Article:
Socialite Napkin, 1975

Collage with ink on paper

Lil Picard Collection, University of Iowa Museum of Art   703.1999

Another technique used by Picard to “dematerialize” was to draw on one panel inside a napkin with a liquid ink pen, then blot the drawing with the other side of the napkin, creating a kind of “ghost” print or “dematerialization.”

Constantly engaged with people, her friends as well as denizens of art and literary communities around the world, Picard sketched their portraits on napkins, as well as on notebooks and scraps of paper, while sitting in restaurants, listening to lectures, or watching performances. The portraits are a kind of extension of the journalistic interview. The napkin drawing and blotting method was a means by which Picard could “converse” with the subject. Indeed, Picard employed the napkin as a print matrix, taking advantage of the element of chance that is imbedded in the printmaking experience, and she used the method like it was a magic trick to engage her audience. The napkin portraits were an ingenious tool devised to engage Picard’s various interests.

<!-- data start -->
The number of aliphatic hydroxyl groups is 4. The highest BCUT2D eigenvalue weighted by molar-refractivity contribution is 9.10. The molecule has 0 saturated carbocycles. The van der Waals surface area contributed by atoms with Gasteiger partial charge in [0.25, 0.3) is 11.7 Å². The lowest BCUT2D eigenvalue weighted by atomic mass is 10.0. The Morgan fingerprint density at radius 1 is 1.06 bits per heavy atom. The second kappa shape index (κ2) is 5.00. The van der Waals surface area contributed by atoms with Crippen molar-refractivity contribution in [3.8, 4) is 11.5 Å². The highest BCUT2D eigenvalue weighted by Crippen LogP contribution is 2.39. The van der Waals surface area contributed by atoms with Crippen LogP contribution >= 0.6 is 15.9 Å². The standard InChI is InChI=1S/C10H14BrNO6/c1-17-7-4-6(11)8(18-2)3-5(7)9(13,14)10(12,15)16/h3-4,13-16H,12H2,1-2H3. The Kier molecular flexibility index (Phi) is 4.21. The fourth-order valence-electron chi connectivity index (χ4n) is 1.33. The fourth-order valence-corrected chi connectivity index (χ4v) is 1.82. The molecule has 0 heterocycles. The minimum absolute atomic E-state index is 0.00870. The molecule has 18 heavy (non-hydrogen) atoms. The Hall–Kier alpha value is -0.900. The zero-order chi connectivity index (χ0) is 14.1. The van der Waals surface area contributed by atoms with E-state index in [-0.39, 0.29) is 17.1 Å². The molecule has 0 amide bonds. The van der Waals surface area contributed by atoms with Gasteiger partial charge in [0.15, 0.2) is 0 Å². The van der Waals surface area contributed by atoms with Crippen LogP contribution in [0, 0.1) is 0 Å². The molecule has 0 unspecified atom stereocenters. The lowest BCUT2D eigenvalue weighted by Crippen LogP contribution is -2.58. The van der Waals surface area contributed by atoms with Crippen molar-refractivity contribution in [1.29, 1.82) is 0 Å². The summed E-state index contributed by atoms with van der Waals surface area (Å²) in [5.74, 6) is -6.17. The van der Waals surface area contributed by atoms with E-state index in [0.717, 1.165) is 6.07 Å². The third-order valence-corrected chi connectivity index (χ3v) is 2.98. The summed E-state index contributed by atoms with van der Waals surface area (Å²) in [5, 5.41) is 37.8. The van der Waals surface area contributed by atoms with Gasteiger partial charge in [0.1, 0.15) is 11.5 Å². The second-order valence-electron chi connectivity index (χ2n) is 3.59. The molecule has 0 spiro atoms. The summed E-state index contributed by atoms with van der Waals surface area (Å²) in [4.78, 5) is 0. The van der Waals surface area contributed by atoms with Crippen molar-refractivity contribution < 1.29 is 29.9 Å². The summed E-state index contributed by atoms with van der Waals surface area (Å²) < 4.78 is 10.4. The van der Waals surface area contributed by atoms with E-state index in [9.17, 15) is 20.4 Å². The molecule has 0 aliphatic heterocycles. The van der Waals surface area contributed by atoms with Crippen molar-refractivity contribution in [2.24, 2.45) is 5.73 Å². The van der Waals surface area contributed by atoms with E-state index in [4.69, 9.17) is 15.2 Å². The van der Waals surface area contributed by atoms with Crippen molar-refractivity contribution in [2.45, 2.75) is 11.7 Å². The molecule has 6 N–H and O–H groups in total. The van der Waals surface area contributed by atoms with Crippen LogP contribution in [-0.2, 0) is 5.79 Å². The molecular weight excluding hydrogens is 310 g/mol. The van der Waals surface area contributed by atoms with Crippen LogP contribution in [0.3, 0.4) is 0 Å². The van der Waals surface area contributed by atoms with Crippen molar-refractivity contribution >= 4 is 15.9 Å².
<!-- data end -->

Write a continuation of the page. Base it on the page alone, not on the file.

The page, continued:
The subjects of Picard’s “Napkinian Portraits” included Eleanor Antin, Christo, Sari Dienes, Marisol, Dorothy and Herb Vogel, Louis Nevelson, Peter Hutchinson, and Andy Warhol, among others.